Section 62 of the Act is amended to permit bicycles to carry a flashing red lamp on their rear; this may be in addition to or instead of the red light or reflector on their rear that is currently required. Subsection 62 (18) of the Act, which imposes a $20 fine for contravening the requirements for lights and reflectors on bicycles, is repealed.
Section 144 of the Act is amended to allow for traffic control signals that are specific to bicyclists. In locations where there are both bicycle traffic control signals and regular traffic control signals, bicyclists will be required to obey the bicycle traffic control signals.
Subsection 144 (29) of the Act is amended to remove the prohibition against riding or operating a bicycle along a crosswalk.
Section 148 of the Act is amended to require the driver of a motor vehicle overtaking a bicycle to maintain a distance of at least one metre between the vehicle and bicycle.
Current section 153 of the Act provides that vehicles and street cars must be driven only in one direction on one-way streets. This is amended to allow for the designation of a bicycle lane on one-way streets that goes in the opposite direction. A consequential amendment is made to subsection 147 (2) of the Act.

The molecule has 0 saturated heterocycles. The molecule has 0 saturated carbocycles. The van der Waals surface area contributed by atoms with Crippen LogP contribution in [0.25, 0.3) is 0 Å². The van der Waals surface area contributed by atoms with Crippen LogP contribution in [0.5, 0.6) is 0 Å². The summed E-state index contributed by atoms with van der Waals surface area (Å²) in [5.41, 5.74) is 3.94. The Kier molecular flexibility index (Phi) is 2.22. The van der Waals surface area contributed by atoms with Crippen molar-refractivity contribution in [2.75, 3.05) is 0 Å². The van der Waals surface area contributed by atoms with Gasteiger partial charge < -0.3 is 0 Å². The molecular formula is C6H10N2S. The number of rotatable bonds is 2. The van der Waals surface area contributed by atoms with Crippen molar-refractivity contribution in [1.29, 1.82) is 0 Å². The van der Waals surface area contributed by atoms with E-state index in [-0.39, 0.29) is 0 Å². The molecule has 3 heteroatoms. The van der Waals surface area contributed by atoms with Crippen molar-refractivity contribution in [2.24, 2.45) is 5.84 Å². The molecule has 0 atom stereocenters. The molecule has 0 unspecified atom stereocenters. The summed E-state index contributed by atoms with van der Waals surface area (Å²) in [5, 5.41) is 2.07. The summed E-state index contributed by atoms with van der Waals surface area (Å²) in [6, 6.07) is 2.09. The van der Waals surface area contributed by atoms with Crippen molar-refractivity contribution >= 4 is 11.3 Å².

Section 156 of the Act is amended to permit bicycles to be ridden or operated on the paved shoulder of a highway that is divided into two separate roadways.
Inconsistent terminology is currently used throughout the Act to describe bicycling: riding, riding on and operating are used in reference to bicycles (including power-assisted bicycles), and driving, in reference to a vehicle, also includes bicycling. A number of provisions are amended so that they consistently use “ride or operate” in reference to a bicycle or, where the bicycle in the provision does not include a power-assisted bicycle, “ride”. The usage of “drive” in reference to vehicles, which includes bicycles, is unchanged.